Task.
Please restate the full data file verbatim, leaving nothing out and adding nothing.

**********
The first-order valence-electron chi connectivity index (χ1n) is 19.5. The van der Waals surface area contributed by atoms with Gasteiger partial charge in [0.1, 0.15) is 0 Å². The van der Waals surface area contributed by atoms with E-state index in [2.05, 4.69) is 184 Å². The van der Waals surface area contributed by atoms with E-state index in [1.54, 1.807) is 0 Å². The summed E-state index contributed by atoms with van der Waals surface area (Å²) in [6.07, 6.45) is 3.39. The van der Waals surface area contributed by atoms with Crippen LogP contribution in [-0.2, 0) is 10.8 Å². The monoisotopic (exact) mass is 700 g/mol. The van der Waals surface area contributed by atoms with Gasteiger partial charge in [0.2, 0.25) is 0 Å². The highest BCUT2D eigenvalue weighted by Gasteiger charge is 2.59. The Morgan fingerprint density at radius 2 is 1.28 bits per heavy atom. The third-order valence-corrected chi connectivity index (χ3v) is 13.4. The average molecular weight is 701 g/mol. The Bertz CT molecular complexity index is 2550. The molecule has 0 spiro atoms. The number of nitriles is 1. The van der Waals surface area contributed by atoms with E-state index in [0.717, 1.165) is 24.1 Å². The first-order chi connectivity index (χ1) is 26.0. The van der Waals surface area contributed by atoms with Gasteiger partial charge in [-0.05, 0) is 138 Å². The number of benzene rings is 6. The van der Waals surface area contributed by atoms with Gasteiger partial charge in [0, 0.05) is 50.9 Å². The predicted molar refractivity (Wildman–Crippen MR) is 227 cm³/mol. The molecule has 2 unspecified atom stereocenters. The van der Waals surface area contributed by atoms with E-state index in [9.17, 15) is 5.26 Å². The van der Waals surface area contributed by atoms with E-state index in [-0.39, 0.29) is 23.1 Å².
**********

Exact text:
The first-order valence-electron chi connectivity index (χ1n) is 19.5. The van der Waals surface area contributed by atoms with Gasteiger partial charge in [0.1, 0.15) is 0 Å². The van der Waals surface area contributed by atoms with E-state index in [2.05, 4.69) is 184 Å². The van der Waals surface area contributed by atoms with E-state index in [1.54, 1.807) is 0 Å². The summed E-state index contributed by atoms with van der Waals surface area (Å²) in [6.07, 6.45) is 3.39. The van der Waals surface area contributed by atoms with Crippen LogP contribution in [-0.2, 0) is 10.8 Å². The monoisotopic (exact) mass is 700 g/mol. The van der Waals surface area contributed by atoms with Gasteiger partial charge in [0.2, 0.25) is 0 Å². The highest BCUT2D eigenvalue weighted by Gasteiger charge is 2.59. The Morgan fingerprint density at radius 2 is 1.28 bits per heavy atom. The third-order valence-corrected chi connectivity index (χ3v) is 13.4. The average molecular weight is 701 g/mol. The Bertz CT molecular complexity index is 2550. The molecule has 0 spiro atoms. The number of nitriles is 1. The van der Waals surface area contributed by atoms with E-state index in [0.717, 1.165) is 24.1 Å². The first-order chi connectivity index (χ1) is 26.0. The van der Waals surface area contributed by atoms with Gasteiger partial charge in [-0.05, 0) is 138 Å². The number of benzene rings is 6. The van der Waals surface area contributed by atoms with Gasteiger partial charge in [0, 0.05) is 50.9 Å². The predicted molar refractivity (Wildman–Crippen MR) is 227 cm³/mol. The molecule has 2 unspecified atom stereocenters. The van der Waals surface area contributed by atoms with E-state index in [9.17, 15) is 5.26 Å². The van der Waals surface area contributed by atoms with E-state index in [-0.39, 0.29) is 23.1 Å².